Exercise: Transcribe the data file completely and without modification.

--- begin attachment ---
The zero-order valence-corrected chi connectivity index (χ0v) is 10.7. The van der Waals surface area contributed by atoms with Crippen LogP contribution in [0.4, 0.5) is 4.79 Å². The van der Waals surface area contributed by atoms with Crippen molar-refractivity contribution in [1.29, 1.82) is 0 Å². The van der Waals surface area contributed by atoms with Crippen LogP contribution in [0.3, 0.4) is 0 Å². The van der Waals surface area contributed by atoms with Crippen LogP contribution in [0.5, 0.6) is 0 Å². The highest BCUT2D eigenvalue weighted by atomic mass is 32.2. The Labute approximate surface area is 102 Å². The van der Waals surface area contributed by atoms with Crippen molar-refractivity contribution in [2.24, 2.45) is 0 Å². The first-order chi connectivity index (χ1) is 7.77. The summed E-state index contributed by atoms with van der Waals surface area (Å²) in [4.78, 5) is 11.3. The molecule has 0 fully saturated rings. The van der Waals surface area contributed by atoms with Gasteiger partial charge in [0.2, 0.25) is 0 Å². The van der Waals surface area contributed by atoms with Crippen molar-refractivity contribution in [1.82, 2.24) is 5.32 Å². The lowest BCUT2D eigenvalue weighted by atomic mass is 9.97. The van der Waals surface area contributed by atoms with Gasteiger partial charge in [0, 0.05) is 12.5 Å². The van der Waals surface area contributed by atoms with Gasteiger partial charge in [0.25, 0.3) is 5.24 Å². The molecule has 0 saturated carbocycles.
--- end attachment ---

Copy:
The zero-order valence-corrected chi connectivity index (χ0v) is 10.7. The van der Waals surface area contributed by atoms with Crippen LogP contribution in [0.4, 0.5) is 4.79 Å². The van der Waals surface area contributed by atoms with Crippen molar-refractivity contribution in [1.29, 1.82) is 0 Å². The van der Waals surface area contributed by atoms with Crippen LogP contribution in [0.3, 0.4) is 0 Å². The van der Waals surface area contributed by atoms with Crippen LogP contribution in [0.5, 0.6) is 0 Å². The highest BCUT2D eigenvalue weighted by atomic mass is 32.2. The Labute approximate surface area is 102 Å². The van der Waals surface area contributed by atoms with Crippen molar-refractivity contribution in [2.24, 2.45) is 0 Å². The first-order chi connectivity index (χ1) is 7.77. The summed E-state index contributed by atoms with van der Waals surface area (Å²) in [4.78, 5) is 11.3. The molecule has 0 fully saturated rings. The van der Waals surface area contributed by atoms with Gasteiger partial charge in [0.2, 0.25) is 0 Å². The van der Waals surface area contributed by atoms with Crippen molar-refractivity contribution in [1.82, 2.24) is 5.32 Å². The lowest BCUT2D eigenvalue weighted by atomic mass is 9.97. The van der Waals surface area contributed by atoms with Gasteiger partial charge in [0, 0.05) is 12.5 Å². The van der Waals surface area contributed by atoms with Gasteiger partial charge in [0.25, 0.3) is 5.24 Å². The molecule has 0 saturated carbocycles.